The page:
Read more from this trip – 17-days in Europe and the Middle East:
- Introduction: 17-days in Europe and the Middle East
- Finnair Business Class New York to Helsinki (JFK-HEL)
- Finnair Business Class Lounge – Helsinki (HEL)
- Finnair Business Class Helsinki to Brussels (HEL-BRU)
- Hilton Antwerp Old Town
- Iberia Dalí Premium Lounge Madrid
- Nakar Hotel – Palma de Mallorca
- Sala VIP Formentor Palma de Mallorca
- W Barcelona
- Tickets Food Review
- Royal Jordanian Crown Business Class Barcelona to Amman (BCN-AMM)
- W Amman
- Hilton Dead Sea Resort and Spa
- Royal Jordanian Crown Lounge Amman
- Hilton Tel Aviv
- Dan Lounge Ben Gurion Airport, Tel Aviv (“TLV”)
- Iberia Business Class Tel Aviv to Madrid (TLV-MAD)
- Iberia Velázquez Premium Lounge Madrid
- American Airlines Business Class Madrid to New York (MAD-JFK)
- Date of flight: July 27, 2019
- Where: Helsinki (“HEL”) to Brussels (“BRU”)
- Flight time: 2 hours 35 minutes
- Flight #: AY1545
- Seat: 1A
- Paid flight / points: Paid
I wasn’t expecting too much from this intra-European business class flight, but I was pleasantly surprised by the service. From my past experience the difference between economy and business class on these short flights rarely justifies the additional cost / miles. This was a continuation of my JFK-BRU via HEL flight so I technically didn’t pay a premium to sit in business.
I priced out a stand-alone flight on this route and a last minute one-way ticket in economy came in at $539. Compare this with $978 for business class. Is business class worth a $439 premium? I’d say that’s a hard no, but let’s take a look.
Like most intra-European business class products the seats are the same as in economy. They’re converted into “business class” seats by blocking off the middle seat. The divider between economy and business class can be adjusted to accommodate between 4 and 14 passengers based on a particular premium flight load.
Seats 1A, C, D and F should be your go-to as they have slightly more legroom. With that said don’t expect enough room to fully stretch out. The seats are just 18″ wide with 31″ of pitch.
There’s no in-flight entertainment on this aircraft other than Finnair’s in-flight magazine, Blue Wings, which you’ll find in the seatback pocket.
Upon boarding I was greeted with a smile by the business class flight attendant. She didn’t seem surprised to see a giraffe on-board, which immediately put me at ease. After settling in I was offered a pre-departure beverage (“PDB”) of water or juice.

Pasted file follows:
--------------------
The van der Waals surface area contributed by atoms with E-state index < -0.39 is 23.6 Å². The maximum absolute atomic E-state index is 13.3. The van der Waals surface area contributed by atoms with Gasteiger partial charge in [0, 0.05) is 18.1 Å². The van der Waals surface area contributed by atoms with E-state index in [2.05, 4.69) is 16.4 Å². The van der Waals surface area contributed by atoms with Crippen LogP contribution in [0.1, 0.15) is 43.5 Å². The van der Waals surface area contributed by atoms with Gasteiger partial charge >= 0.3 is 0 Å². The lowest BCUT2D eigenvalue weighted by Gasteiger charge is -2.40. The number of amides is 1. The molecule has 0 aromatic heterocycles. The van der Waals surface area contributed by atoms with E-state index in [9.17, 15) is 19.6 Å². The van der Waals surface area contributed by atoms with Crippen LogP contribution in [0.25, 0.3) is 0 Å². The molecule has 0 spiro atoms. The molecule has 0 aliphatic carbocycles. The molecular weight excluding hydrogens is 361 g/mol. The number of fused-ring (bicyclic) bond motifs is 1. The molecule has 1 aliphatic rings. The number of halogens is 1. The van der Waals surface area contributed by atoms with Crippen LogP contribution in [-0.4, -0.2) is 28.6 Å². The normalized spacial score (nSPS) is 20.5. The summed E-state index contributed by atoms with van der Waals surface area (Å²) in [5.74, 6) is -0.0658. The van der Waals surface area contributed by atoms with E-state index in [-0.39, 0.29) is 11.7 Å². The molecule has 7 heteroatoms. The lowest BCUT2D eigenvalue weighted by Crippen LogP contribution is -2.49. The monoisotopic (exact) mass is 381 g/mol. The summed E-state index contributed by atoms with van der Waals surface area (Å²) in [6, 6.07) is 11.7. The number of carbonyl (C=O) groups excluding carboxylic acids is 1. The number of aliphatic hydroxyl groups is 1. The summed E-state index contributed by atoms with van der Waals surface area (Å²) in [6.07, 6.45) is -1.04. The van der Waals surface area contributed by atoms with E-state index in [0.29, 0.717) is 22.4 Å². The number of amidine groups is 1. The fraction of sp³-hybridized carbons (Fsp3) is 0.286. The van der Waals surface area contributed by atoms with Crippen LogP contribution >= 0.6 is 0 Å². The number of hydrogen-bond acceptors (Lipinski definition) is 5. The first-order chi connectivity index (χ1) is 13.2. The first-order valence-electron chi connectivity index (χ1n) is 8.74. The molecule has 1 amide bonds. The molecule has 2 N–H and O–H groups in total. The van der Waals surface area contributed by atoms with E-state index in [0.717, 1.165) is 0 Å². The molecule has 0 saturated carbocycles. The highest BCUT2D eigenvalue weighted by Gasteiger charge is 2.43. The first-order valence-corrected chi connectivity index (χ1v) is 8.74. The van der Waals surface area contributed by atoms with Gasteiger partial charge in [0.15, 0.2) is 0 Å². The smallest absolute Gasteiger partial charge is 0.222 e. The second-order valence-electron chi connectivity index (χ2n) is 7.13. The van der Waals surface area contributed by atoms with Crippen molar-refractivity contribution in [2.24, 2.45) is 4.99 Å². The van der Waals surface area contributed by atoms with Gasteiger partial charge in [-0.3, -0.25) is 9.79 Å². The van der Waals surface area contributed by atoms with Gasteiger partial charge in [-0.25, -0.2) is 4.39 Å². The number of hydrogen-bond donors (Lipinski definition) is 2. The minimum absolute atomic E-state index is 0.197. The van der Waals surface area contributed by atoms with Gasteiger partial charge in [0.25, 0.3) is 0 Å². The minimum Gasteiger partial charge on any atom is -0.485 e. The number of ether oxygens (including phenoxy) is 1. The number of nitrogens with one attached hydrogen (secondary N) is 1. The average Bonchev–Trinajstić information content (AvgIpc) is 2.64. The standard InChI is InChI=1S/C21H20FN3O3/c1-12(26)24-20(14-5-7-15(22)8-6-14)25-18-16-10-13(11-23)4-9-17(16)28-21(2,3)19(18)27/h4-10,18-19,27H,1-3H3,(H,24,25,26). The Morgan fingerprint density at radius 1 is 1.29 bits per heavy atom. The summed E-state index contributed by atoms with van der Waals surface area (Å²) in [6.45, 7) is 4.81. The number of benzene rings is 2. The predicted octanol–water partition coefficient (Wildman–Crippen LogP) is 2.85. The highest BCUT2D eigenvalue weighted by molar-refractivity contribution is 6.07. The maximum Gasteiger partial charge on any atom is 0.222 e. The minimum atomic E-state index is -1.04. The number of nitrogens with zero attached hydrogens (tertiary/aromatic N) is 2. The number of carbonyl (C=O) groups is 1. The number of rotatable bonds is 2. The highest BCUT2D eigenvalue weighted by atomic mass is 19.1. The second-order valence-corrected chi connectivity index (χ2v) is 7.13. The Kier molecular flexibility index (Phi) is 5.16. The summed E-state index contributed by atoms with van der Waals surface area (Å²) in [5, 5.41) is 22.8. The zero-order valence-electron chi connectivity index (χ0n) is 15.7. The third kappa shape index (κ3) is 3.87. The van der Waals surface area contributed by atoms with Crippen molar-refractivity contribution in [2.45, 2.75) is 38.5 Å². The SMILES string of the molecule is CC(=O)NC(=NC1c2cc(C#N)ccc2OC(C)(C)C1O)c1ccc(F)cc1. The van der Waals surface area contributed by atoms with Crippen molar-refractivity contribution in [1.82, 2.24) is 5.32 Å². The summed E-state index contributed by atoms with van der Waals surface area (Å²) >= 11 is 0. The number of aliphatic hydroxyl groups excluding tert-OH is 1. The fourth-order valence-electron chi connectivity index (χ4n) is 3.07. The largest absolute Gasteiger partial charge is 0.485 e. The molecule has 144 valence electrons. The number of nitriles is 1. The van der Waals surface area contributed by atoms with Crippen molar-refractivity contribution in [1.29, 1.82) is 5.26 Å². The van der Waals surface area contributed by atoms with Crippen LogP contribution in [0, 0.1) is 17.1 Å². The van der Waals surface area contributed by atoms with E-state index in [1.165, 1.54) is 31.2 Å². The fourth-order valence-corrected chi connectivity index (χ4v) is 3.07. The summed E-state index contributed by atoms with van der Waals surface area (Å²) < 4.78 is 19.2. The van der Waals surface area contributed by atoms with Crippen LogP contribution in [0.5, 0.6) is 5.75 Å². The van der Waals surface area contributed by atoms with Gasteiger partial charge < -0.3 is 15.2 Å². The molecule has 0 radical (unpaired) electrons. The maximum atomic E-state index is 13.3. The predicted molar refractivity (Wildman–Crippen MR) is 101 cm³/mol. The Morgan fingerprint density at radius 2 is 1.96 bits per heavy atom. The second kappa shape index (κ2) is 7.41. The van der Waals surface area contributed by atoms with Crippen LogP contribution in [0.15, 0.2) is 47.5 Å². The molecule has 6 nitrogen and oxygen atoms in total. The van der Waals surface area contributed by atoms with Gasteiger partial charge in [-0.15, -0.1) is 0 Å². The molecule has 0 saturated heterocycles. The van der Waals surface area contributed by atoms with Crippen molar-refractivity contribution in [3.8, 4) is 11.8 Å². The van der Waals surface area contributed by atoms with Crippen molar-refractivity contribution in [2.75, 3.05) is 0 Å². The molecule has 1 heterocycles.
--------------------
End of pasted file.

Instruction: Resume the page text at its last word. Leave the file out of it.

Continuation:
Food and Beverage
Shortly after takeoff drink orders were taken. I ordered an Arctic Blue Gin & Tonic, which was promptly delivered in Finnair’s signature Ultima Thule glassware. The flight attendant informed me that the gin maker recently opened a pop up bar on the North Pole. I thought I misheard her until I later googled it and found out it was in fact true. The drink was accompanied by a bag of sour cream and chive pretzels.
There weren’t any menus distributed, but I was given the option of beef or cod and I chose the cod. The meal was served all at once on a tray and consisted of a smoked salmon starter, cod in lobster sauce/ risotto main and a strawberry shortcake dessert.
I don’t care for smoked salmon so moved straight in for the cod. It was moist, but not super flavorful. The dessert didn’t look fresh and after a small bite I decided it wasn’t worth the calories. The meal was average for an airline meal, but a lot better than what you’d find on a US domestic first class flight.
The flight attendant came through the cabin multiple times topping-off passenger’s wine, offering water refills and coffee / tea.
Upon landing things took a turn for the worst. I almost never check a bag, but it was unavoidable this 17-day trip. I ended up waiting almost an hour for my luggage to arrive at the carousel. Finnair wasn’t to blame for the situation. Brussels Airport baggage computer systems were down and luggage needed to be manually sorted, which led to significant delays.
First Class Giraffe Not Impressed
Finnair’s intra-European business class hard product leaves a lot to be desired. Service on the flight was quite good and made being in a cramped seat much more pleasant. The food was average, but totally acceptable for such a short flight.
My view that intra-European business class isn’t worth the incremental cost remains unchanged after this flight. The baggage delays were also frustrating to say the least.
[…] I’ll be flying Finnair’s A330-300 in business class from New York’s JFK to Helsinki, Finland (read the trip report here) and then Finnair’s Airbus A319 in regional business class on to Brussels, Belgium (read the trip report here). […]